As an only child, I am aware that I have the tendency to overly idealize and romanticize the sibling bond. No matter how many friends-with-brothers-and/or-sisters try to set me straight, I just can’t help but dream longingly about the one connection in the world I know I will never have, wondering how totally awesome it must be to have a lifelong bond like that. Of course, everyone with a sibling out there just read that and probably wants to call me up right now and tell me all their brother/sister horror stories and how they would have given ANYTHING to have been an only child.
The grass is always greener.
And that’s the great thing about the new movie The Skeleton Twins. It’s a movie about that sibling bond and it shows both the horrors and what I always imagined to be the ideals of that relationship in a little movie that packs a big emotional wallop but offers enough laughs to make the heartaches worthwhile.
If you see “Saturday Night Live” alums Kristen Wiig (Bridesmaids) and Bill Hader are starring in a movie together, it would be easy to assume it’s a comedy. But The Skeleton Twins is far from a comedy. Far, far from. Wiig and Hader play Maggie and Milo, brother and sister—it’s never clearly established that they are actually twins, but we assume so—who have been estranged for 10 years, but Milo goes back to their hometown to stay with Maggie after a failed suicide attempt (be warned, suicide is a common theme in this movie) as they try to mend their relationship. But it becomes quickly apparent that they both have deeper wounds that have not fully healed, even in 10 years, and finding that they only have each other to lean on, then and now, is almost scarier than not having anyone.
It also becomes quickly apparent that these are two very messed up people, born from a very messed up shared history, and watching them relate to each other as that history gets revealed to us in pieces throughout the course of the movie is a compelling dance of human psychology, drama, compassion, empathy, sadness and just a touch of madness.
I went to a screening of the film that featured a post-show Q&A with the writer/director, Craig Johnson, and Wiig and Hader and someone asked “are you concerned about what this movie says about the issue of mood disorders?” It was a completely appropriate question, considering The Skeleton Twins is a movie about two people who are each trying to dig themselves out of an emotional hole so deep, neither can see any way out. Depression is a heavy subject and if the idea of going to a movie to watch people work through their issues is not your idea of a good time, you might want to stay away from this one.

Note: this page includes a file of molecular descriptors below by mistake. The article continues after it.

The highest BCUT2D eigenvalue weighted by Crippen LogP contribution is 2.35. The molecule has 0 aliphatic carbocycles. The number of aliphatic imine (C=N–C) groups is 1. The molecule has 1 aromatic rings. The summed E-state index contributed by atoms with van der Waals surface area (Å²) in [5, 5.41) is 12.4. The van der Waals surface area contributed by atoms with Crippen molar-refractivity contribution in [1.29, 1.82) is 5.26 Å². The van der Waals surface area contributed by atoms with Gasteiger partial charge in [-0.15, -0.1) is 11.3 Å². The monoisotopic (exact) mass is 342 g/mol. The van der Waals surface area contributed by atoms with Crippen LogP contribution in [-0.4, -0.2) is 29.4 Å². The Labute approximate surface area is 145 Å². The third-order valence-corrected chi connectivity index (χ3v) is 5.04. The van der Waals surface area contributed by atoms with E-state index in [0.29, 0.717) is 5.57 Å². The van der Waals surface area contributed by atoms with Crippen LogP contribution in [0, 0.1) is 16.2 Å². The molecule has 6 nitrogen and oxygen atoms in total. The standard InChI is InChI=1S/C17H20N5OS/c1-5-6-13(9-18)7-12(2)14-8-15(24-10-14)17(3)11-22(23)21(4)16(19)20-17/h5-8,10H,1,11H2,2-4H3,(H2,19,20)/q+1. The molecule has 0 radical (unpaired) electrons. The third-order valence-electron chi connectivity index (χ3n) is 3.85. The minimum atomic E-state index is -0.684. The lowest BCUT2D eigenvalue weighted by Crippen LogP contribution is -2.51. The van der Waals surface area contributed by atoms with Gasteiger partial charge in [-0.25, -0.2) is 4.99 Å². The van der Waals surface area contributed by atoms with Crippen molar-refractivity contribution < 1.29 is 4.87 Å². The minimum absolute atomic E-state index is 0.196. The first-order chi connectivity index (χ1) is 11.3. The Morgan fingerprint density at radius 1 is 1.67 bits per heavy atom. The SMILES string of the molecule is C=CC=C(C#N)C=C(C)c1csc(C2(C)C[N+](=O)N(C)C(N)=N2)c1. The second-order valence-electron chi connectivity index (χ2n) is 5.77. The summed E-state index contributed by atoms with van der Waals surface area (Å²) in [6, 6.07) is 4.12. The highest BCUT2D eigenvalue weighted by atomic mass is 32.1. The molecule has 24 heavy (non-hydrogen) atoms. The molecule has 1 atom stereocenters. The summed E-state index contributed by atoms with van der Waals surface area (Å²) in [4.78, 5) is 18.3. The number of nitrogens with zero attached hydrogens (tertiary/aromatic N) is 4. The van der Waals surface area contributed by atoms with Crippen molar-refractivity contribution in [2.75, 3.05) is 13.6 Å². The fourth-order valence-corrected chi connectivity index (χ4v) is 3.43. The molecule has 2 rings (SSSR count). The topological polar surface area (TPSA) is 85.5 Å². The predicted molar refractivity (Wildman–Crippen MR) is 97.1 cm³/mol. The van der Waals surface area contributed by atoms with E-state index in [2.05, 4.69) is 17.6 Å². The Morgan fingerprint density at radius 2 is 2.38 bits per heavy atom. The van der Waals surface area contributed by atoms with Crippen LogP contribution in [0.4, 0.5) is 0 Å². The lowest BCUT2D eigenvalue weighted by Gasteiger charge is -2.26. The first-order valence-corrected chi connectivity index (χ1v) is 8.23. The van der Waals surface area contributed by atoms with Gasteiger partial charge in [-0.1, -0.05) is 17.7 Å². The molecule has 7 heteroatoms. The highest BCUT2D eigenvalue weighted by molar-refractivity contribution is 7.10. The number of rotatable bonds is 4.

However, what The Skeleton Twins offers is so much more than a cheap night of voyeuristic therapy. I really dig movies like this because those superhero movies can get so boring. Once in a while, I like to see a movie that gives me real people with real flaws who really have no idea what they are doing. Because guess what? This I can relate to. Life is too short to not admit that it’s hard. We’re all just floundering here, let’s all just look at each other once in a while, take a deep breath and admit it. That’s essentially what this movie is about.
AND…it’s about the people who you know will be there for you, whether sometimes you like it or not. In this movie, it happens to be a sibling, but I think we all have one or two of those—those people who know us, love us and accept us, and always will, warts and all.
The Skeleton Twins is far from a perfect movie, it’s got some clichés and it meanders a bit, but overall I dug it, but, then again, I’m a sentimental, emotional sap.
And, as usual, I buried the lead. What’s the real reason to go see The Skeleton Twins? Kristen Wiig and Bill Hader. Casting these two as brother and sister was a stroke of genius because the chemistry they have (they are very close friends in real life) shows in every scene. Not only that, but they each individually are incredibly talented dramatic actors as well as what we already know comedically. And yes, there are a few gratuitous comic scenes where they are let off the leash and allowed to give us what we want, and those scenes are gold, but the movie is sustained by their dramatic chops, especially Hader, who shows a warmth and a charm you never knew existed.
All in all, The Skeleton Twins is certainly not for everyone. But, despite being a bit too long, director and co-writer Craig Johnson has created a nice, little indie gem here that features his actors in terrific roles that should propel them to grand post-SNL careers with some legitimacy. Here’s hoping.